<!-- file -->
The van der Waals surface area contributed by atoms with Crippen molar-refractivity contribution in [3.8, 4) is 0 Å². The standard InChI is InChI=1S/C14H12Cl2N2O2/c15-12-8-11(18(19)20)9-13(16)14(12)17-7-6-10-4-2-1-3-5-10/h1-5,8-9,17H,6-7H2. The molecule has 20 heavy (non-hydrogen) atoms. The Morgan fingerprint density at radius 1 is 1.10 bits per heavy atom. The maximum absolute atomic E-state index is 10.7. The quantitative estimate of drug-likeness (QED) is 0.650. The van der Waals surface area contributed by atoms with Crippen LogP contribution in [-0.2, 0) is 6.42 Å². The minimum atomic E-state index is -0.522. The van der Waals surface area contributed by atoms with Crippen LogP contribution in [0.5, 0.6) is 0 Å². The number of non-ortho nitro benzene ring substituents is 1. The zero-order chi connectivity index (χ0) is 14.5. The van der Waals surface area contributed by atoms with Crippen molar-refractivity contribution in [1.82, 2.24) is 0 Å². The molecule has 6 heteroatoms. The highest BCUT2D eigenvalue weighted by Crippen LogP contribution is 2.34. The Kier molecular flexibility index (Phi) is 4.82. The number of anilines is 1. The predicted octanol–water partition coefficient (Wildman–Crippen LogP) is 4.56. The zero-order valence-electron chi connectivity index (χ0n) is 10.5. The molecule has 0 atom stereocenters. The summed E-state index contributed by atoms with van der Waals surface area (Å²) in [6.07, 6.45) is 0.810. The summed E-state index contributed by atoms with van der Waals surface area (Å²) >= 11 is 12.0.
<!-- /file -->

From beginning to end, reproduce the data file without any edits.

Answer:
The van der Waals surface area contributed by atoms with Crippen molar-refractivity contribution in [3.8, 4) is 0 Å². The standard InChI is InChI=1S/C14H12Cl2N2O2/c15-12-8-11(18(19)20)9-13(16)14(12)17-7-6-10-4-2-1-3-5-10/h1-5,8-9,17H,6-7H2. The molecule has 20 heavy (non-hydrogen) atoms. The Morgan fingerprint density at radius 1 is 1.10 bits per heavy atom. The maximum absolute atomic E-state index is 10.7. The quantitative estimate of drug-likeness (QED) is 0.650. The van der Waals surface area contributed by atoms with Crippen LogP contribution in [-0.2, 0) is 6.42 Å². The minimum atomic E-state index is -0.522. The van der Waals surface area contributed by atoms with Crippen LogP contribution in [0.5, 0.6) is 0 Å². The number of non-ortho nitro benzene ring substituents is 1. The zero-order chi connectivity index (χ0) is 14.5. The van der Waals surface area contributed by atoms with Crippen molar-refractivity contribution in [1.82, 2.24) is 0 Å². The molecule has 6 heteroatoms. The highest BCUT2D eigenvalue weighted by Crippen LogP contribution is 2.34. The Kier molecular flexibility index (Phi) is 4.82. The number of anilines is 1. The predicted octanol–water partition coefficient (Wildman–Crippen LogP) is 4.56. The zero-order valence-electron chi connectivity index (χ0n) is 10.5. The molecule has 0 atom stereocenters. The summed E-state index contributed by atoms with van der Waals surface area (Å²) in [6.07, 6.45) is 0.810. The summed E-state index contributed by atoms with van der Waals surface area (Å²) >= 11 is 12.0.